CAIRO — The Egyptian military on Monday assumed joint responsibility with the police for security and protecting state institutions until the results of a Dec. 15 constitutional referendum are announced.
The army took up the task in line with a decree issued Sunday by President Mohammed Morsi. The Islamist leader on Monday also suspended a series of tax hikes announced the previous day on alcohol, cigarettes and other items.
The presidential edict orders the military and police to jointly maintain security in the run-up to Saturday’s vote on the disputed charter, which was hurriedly approved last month by a panel dominated by the president’s Islamist allies despite a boycott of the committee’s liberal, secular and Christian members.
The decree also grants the military the right to arrest civilians, but presidential spokesman Yasser Ali said it was nowhere near a declaration of martial law.
“It is merely a measure to extend legal cover for the armed forces while they are used to maintain security,” Ali told The Associated Press.
There were no signs of a beefed up military presence outside the presidential palace, the site of fierce street clashes last week, or elsewhere in the capital on Monday.
Still, Morsi’s decision to lean on the military to safeguard the vote is widely seen as evidence of just how jittery the government is about the referendum on the draft constitution, which has been at the heart of days of dueling protests by the opposition and Morsi’s Muslim Brotherhood backers. The two sides clashed in Cairo last week, leaving at least six people dead and hundreds wounded in the worst violence of the crisis.
Both the opposition and Morsi’s supporters have called for mass rallies on today.
The opposition has rejected the referendum, but has yet to call for a boycott or instead a “no” vote at the polls.
“A decision on whether we call for a boycott of the referendum or campaign for a ‘no’ vote remains under discussion,” Hossam Moanis, a spokesman for the National Salvation Front grouping opposition parties and groups told the AP on Monday. “For now, we reject the referendum as part of our rejection of the draft constitution.”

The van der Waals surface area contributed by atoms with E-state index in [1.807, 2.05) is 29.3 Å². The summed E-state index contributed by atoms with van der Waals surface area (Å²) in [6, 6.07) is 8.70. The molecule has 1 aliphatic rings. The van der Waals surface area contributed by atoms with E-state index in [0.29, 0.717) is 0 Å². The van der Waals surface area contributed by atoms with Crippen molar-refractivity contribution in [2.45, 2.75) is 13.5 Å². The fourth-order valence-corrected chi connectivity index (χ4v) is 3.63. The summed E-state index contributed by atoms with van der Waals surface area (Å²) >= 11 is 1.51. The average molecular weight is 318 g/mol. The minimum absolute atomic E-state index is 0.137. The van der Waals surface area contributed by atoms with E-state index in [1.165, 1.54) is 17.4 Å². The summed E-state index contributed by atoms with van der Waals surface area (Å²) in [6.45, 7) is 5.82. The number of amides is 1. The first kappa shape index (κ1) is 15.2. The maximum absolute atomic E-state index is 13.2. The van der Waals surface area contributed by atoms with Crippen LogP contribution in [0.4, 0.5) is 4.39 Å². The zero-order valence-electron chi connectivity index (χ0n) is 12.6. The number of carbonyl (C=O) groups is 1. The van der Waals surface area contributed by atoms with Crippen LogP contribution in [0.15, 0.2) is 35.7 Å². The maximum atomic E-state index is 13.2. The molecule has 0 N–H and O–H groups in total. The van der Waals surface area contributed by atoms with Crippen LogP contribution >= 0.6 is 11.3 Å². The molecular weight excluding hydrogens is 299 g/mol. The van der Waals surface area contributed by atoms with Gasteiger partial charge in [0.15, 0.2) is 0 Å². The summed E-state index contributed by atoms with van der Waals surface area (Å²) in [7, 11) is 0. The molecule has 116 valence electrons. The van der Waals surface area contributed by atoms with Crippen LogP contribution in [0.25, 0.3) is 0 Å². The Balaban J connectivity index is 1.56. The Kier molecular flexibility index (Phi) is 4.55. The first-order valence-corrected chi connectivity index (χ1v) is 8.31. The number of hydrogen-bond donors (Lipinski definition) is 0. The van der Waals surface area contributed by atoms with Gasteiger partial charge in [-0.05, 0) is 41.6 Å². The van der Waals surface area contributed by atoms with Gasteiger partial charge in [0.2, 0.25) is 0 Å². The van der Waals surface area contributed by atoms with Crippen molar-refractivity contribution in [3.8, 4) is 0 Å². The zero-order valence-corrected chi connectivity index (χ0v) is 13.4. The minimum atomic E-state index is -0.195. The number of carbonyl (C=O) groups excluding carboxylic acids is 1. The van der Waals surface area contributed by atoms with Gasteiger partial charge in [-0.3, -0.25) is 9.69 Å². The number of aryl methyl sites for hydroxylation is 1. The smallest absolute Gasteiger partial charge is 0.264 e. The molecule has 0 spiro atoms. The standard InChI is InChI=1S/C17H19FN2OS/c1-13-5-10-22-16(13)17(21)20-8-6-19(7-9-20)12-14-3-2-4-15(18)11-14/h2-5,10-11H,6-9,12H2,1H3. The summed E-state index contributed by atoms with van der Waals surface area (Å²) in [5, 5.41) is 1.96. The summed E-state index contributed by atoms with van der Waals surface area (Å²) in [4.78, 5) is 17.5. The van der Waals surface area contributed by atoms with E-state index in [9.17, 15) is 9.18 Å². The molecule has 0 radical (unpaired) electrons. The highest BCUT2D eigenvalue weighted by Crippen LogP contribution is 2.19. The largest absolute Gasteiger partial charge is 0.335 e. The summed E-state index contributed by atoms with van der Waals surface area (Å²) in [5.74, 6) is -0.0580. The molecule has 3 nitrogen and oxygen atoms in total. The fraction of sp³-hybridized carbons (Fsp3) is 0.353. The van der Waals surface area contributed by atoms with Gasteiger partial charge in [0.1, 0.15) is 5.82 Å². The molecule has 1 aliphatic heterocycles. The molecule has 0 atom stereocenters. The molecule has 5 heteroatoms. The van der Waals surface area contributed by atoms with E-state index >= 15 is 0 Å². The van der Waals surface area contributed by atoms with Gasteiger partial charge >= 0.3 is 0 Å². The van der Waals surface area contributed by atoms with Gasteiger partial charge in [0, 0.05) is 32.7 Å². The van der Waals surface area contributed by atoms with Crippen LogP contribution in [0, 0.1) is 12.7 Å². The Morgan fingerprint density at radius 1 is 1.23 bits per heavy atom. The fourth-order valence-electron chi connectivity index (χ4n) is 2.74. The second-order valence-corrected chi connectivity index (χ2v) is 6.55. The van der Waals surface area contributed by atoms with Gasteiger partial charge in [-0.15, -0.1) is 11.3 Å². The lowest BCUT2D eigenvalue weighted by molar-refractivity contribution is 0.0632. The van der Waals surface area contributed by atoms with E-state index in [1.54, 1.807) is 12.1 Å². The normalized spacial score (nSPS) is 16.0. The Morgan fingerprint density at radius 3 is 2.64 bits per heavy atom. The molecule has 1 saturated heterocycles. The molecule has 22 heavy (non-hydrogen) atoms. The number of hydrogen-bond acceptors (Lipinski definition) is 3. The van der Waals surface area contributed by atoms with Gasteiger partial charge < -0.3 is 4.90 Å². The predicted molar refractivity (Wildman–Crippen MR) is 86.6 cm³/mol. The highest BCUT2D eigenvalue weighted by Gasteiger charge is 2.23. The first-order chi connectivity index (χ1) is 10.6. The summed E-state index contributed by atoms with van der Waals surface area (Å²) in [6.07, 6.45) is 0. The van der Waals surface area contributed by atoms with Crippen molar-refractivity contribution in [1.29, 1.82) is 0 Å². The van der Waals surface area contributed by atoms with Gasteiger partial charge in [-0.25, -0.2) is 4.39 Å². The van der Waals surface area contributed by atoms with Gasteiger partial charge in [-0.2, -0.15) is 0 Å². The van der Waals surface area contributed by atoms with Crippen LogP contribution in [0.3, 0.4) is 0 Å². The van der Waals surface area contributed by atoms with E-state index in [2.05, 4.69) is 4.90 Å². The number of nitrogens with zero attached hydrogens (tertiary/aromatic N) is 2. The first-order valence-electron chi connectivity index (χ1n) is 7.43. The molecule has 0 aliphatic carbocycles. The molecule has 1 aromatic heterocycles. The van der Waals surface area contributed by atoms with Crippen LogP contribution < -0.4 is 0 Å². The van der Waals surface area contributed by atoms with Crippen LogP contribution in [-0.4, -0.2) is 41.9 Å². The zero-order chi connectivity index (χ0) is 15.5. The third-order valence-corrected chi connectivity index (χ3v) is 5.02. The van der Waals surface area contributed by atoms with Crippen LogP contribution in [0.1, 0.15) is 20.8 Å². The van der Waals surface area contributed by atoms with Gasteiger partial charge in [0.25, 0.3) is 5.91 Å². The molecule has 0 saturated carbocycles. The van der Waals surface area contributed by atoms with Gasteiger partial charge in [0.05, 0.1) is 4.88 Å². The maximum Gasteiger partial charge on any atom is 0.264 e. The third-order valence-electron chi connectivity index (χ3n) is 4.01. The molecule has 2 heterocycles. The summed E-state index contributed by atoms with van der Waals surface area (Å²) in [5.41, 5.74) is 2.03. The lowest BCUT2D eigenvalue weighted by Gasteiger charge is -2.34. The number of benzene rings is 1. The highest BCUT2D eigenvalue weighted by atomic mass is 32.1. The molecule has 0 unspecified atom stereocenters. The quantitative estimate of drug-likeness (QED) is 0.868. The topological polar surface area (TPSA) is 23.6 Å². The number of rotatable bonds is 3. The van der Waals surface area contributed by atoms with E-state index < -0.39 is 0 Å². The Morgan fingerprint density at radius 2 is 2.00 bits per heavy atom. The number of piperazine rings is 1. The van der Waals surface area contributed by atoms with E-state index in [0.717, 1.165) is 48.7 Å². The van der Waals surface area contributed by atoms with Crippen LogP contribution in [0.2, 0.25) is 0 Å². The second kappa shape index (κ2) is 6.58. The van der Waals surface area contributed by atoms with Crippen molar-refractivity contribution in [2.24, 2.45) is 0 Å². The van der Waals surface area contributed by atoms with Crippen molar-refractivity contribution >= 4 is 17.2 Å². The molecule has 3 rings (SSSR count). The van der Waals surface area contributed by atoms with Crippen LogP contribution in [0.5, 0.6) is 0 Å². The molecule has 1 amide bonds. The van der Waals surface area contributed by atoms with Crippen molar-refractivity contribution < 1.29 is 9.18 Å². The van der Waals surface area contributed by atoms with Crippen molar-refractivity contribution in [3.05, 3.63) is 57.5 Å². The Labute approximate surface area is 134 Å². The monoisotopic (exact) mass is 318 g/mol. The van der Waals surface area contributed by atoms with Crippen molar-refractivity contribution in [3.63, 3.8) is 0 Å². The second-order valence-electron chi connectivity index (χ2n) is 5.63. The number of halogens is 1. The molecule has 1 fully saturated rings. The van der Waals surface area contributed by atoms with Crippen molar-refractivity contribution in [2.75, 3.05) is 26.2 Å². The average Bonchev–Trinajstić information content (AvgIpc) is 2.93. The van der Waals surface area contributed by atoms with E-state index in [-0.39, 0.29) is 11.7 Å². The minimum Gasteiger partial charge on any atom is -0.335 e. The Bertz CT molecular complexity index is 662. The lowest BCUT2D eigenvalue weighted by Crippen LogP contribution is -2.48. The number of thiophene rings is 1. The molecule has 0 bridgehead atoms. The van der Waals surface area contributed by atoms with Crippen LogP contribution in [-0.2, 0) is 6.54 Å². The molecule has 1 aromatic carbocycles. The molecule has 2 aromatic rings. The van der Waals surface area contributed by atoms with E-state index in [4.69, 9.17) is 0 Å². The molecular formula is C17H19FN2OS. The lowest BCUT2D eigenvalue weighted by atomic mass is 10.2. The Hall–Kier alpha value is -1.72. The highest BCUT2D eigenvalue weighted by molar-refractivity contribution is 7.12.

The military last week sent out several tanks and armored vehicles in the vicinity of the presidential palace in Cairo following protests there by tens of thousands of Morsi’s critics. It was the first high-profile deployment by the military since it handed power in June to Morsi, Egypt’s first freely elected president.
Morsi on Saturday rescinded decrees issued Nov. 22 granting him near absolute powers and placing him above any oversight, including by the courts. He has, however, insisted that the referendum will go ahead on schedule.
Judges have gone on strike to protest Morsi’s perceived “assault” on the judiciary and have said they would not oversee the Dec. 15 vote as is customary for judges in Egypt. Judges of the nation’s administrative courts announced Monday they were conditionally lifting their boycott of the vote, but they said their supervision of the process was conditional on bringing an end to the siege of the Supreme Constitutional Court by Morsi’s supporters.
In exchange for their supervision, they also demanded assurances that authorities would crack down on vote canvassing outside polling stations and offer life insurance policies to the judges.
Morsi’s deputy, Mahmoud Mekki, has said the vote could be staggered over several days if there were not enough judges to oversee the referendum.
The court was widely expected to dissolve the panel that drafted the constitution in a session scheduled for Dec. 2. The siege of the Nile-side building in Cairo’s Maadi district began Dec. 1.
In a surprise move, Morsi on Monday rescinded a series of decrees issued the previous day to raise taxes on a wide range of items and services, including alcohol, cigarettes, mobile phones, services offered by hotels and bank loans.
The state-owned daily Al-Ahram said the Sunday decrees to raise taxes were issued by Morsi. On Monday, the official MENA news agency carried a statement from Morsi’s office saying the president has decided to “suspend” the tax increases.
“The president does accept that citizens shoulder any additional burdens except by choice,” the statement said. Morsi, it added, has ordered a public debate on the increases to gauge popular reaction.
“The people will always have the loudest voice and final decision,” it added.
It was not immediately clear why Morsi changed his mind about the tax hikes in a matter of hours, but the about-face appeared to have more to do with inexperience rather than a bid by the president to appear sympathetic with the majority of Egyptians who struggle daily to make end meet as the economy’s woes deepen. A popular backlash against tax hikes could hurt the chances of the Morsi-backed draft constitution being ratified in the referendum.
Egypt and the IMF last month have reached an initial agreement for a $4.8 billion loan to revive the country’s ailing economy. The deal, agreed after nearly three weeks of negotiations in Cairo, will support the government’s economic program for 22 months, the IMF said in a statement.
Egyptian authorities said at the time that it intended to raise revenues through tax reform, using the resources generated from new taxes to boost social spending and investment in new infrastructure.
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